Myelodysplastic Syndrome & Acute Myeloid Leukemia
Immunotherapy to Improve Antitumor Responses in MDS and AML
Novel treatment strategies are needed in myelodysplastic syndrome (MDS) and acute myeloid leukemia (AML). Researchers hope that newer immune-targeted agents will help bridge the gap to improve antitumor responses.
Assistant Professor of Medicine
“The graft-vs-leukemia response of allogeneic transplant is thought to be, in part, responsible for maintaining disease control, allowing for long-term survival in a subset of patients. How to capture these benefits in other contexts is a great area of investigation.”
We have one of the longest histories of “immunotherapy use” in treating patients with MDS and AML, in the form of allogeneic stem cell transplantation (a cellular immunotherapy), which has long represented a potentially curative option for eligible patients. The graft-vs-leukemia response of allogeneic transplant is thought to be, in part, responsible for maintaining disease control, allowing for long-term survival in a subset of patients. How to capture these benefits in other contexts is a great area of investigation.
The first-generation immune checkpoint inhibitors (ICIs) target CTLA-4, PD-1, or PD-L1, in general. These have recently been studied in MDS and AML. The CTLA-4 inhibitor ipilimumab has shown some activity as monotherapy, but it remains a challenge to know exactly which patients will respond. Interestingly, some of those who have responded have had fairly limited disease (eg, leukemia cutis), and we are still exploring what it is about the immune system that permits this type of isolated relapse and then response recovery with CTLA-4 inhibition.
Studies have been undertaken to take ICIs targeting PD-1, PD-L1, and CTLA-4 and combine them with other agents to improve response quality and duration. The use of hypomethylating agents such as azacitidine or decitabine may induce expression of motifs on tumor cells that the immune system can recognize, so there is a rationale for administering azacitidine, for instance, prior to administering an ICI (ie, to enhance immune-mediated disease control). However, treatment-limiting toxicities and limited improvements in efficacy to date using the “canonical” ICIs have led to investigational interest in other immune therapies, such as magrolimab and sabatolimab.
Magrolimab binds to CD47 and enhances the phagocytosis of cancer cells by macrophages. An interesting observation with magrolimab is the relatively high response rates that are reported among patients with TP53-mutated disease. These studies involve a small number of such patients, but many have achieved remissions, or at least blast reductions. There are some unique toxicities with this agent that need to be monitored. Notably, CD47 is expressed on red blood cells, and patients may have a hemolytic process when the first doses are administered, requiring transfusions to keep up with the removal of older red blood cells.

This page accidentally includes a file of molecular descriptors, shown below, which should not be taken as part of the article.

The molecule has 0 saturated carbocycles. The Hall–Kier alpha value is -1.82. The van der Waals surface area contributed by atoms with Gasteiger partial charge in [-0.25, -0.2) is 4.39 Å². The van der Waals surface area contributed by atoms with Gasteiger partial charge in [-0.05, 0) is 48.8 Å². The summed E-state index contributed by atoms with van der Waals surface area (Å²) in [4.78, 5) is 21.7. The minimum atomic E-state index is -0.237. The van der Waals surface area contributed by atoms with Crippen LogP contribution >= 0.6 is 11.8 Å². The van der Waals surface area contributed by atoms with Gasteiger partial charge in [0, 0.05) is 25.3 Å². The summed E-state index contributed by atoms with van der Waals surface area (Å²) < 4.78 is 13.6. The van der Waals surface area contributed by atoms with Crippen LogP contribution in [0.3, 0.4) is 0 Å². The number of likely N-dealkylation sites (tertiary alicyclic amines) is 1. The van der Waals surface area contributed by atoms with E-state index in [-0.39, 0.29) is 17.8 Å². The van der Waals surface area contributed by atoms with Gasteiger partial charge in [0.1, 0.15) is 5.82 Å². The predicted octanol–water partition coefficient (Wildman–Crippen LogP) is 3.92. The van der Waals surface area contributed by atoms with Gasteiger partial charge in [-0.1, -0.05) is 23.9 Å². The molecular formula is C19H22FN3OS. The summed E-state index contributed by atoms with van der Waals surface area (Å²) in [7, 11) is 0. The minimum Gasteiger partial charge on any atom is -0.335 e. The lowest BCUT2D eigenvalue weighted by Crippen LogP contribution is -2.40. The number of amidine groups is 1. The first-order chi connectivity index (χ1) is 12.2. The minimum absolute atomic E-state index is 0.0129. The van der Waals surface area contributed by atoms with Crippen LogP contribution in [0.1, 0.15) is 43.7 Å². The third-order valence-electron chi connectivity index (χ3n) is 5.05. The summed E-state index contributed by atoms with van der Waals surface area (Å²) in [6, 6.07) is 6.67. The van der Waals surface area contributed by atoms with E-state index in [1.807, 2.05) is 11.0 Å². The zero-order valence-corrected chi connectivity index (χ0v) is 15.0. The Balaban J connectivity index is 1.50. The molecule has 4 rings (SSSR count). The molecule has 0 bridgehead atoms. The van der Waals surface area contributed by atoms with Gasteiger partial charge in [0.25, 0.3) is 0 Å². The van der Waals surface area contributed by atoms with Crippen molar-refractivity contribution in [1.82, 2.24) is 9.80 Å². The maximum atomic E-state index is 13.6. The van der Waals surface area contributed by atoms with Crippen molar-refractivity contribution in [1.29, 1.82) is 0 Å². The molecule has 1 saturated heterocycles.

Sabatolimab targets TIM-3, a marker of T-cell exhaustion, which is one of the mechanisms of immune escape in cancer. TIM-3 is expressed on T cells, natural killer cells, and leukemic progenitors, and blocking TIM-3 may enhance antitumor immunity. In contrast to PD-1 or CTLA-4, sabatolimab seems to have a different immune phenotype, with fewer instances of pneumonitis or colitis linked to its use. The toxicity profile seems to allow this combination to be administered to older patients or to patients with more comorbidities in whom more intensive approaches may be limited.
Both magrolimab and sabatolimab are in phase 3 trials that are currently enrolling, and, hopefully, we will be able to report out in the coming years.
Bewersdorf JP, Zeidan AM. Management of patients with higher-risk myelodysplastic syndromes after failure of hypomethylating agents: what is on the horizon? Best Pract Res Clin Haematol. 2021;34(1):101245. doi:10.1016/j.beha.2021.101245
Davidson-Moncada J, Viboch E, Church SE, Warren SE, Rutella S. Dissecting the immune landscape of acute myeloid leukemia. Biomedicines. 2018;6(4):110. doi:10.3390/biomedicines6040110
Garcia-Manero G, Sasaki K, Montalban-Bravo G, et al. A phase II study of nivolumab or ipilimumab with or without azacitidine for patients with myelodysplastic syndrome (MDS). Blood. 2018;132(suppl 1):465. doi:10.1182/blood-2018-99-119424
Isidori A, Cerchione C, Daver N, et al. Immunotherapy in acute myeloid leukemia: where we stand. Front Oncol. 2021;11:656218. doi:10.3389/fonc.2021.656218
Rezaei M, Tan J, Zeng C, Li Y, Ganjalikhani-Hakemi M. TIM-3 in leukemia; immune response and beyond. Front Oncol. 2021;11:753677. doi:10.3389/fonc.2021.753677